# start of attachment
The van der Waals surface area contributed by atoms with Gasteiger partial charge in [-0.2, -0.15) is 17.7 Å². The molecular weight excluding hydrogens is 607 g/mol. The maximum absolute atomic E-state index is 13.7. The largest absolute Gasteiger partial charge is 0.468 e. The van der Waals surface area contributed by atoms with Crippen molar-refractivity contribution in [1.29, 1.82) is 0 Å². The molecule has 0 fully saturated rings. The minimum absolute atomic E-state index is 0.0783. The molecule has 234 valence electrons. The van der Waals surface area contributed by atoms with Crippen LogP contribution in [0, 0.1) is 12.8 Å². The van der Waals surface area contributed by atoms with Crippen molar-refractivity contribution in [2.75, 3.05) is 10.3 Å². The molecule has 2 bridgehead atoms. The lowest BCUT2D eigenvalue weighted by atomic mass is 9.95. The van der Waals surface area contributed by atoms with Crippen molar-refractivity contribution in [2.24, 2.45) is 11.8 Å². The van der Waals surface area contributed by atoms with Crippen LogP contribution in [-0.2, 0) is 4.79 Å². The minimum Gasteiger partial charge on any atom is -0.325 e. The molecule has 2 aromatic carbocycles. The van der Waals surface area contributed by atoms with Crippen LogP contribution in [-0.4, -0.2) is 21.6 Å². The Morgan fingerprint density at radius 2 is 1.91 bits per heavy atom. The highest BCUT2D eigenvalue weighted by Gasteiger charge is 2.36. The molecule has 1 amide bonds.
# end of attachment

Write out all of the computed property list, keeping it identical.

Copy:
The van der Waals surface area contributed by atoms with Gasteiger partial charge in [-0.2, -0.15) is 17.7 Å². The molecular weight excluding hydrogens is 607 g/mol. The maximum absolute atomic E-state index is 13.7. The largest absolute Gasteiger partial charge is 0.468 e. The van der Waals surface area contributed by atoms with Crippen molar-refractivity contribution in [1.29, 1.82) is 0 Å². The molecule has 0 fully saturated rings. The minimum absolute atomic E-state index is 0.0783. The molecule has 234 valence electrons. The van der Waals surface area contributed by atoms with Crippen LogP contribution in [0, 0.1) is 12.8 Å². The van der Waals surface area contributed by atoms with Crippen molar-refractivity contribution in [2.75, 3.05) is 10.3 Å². The molecule has 2 bridgehead atoms. The lowest BCUT2D eigenvalue weighted by atomic mass is 9.95. The van der Waals surface area contributed by atoms with Crippen molar-refractivity contribution in [2.24, 2.45) is 11.8 Å². The van der Waals surface area contributed by atoms with Crippen LogP contribution in [-0.2, 0) is 4.79 Å². The minimum Gasteiger partial charge on any atom is -0.325 e. The molecule has 2 aromatic carbocycles. The van der Waals surface area contributed by atoms with Crippen LogP contribution in [-0.4, -0.2) is 21.6 Å². The Morgan fingerprint density at radius 2 is 1.91 bits per heavy atom. The highest BCUT2D eigenvalue weighted by Gasteiger charge is 2.36. The molecule has 1 amide bonds.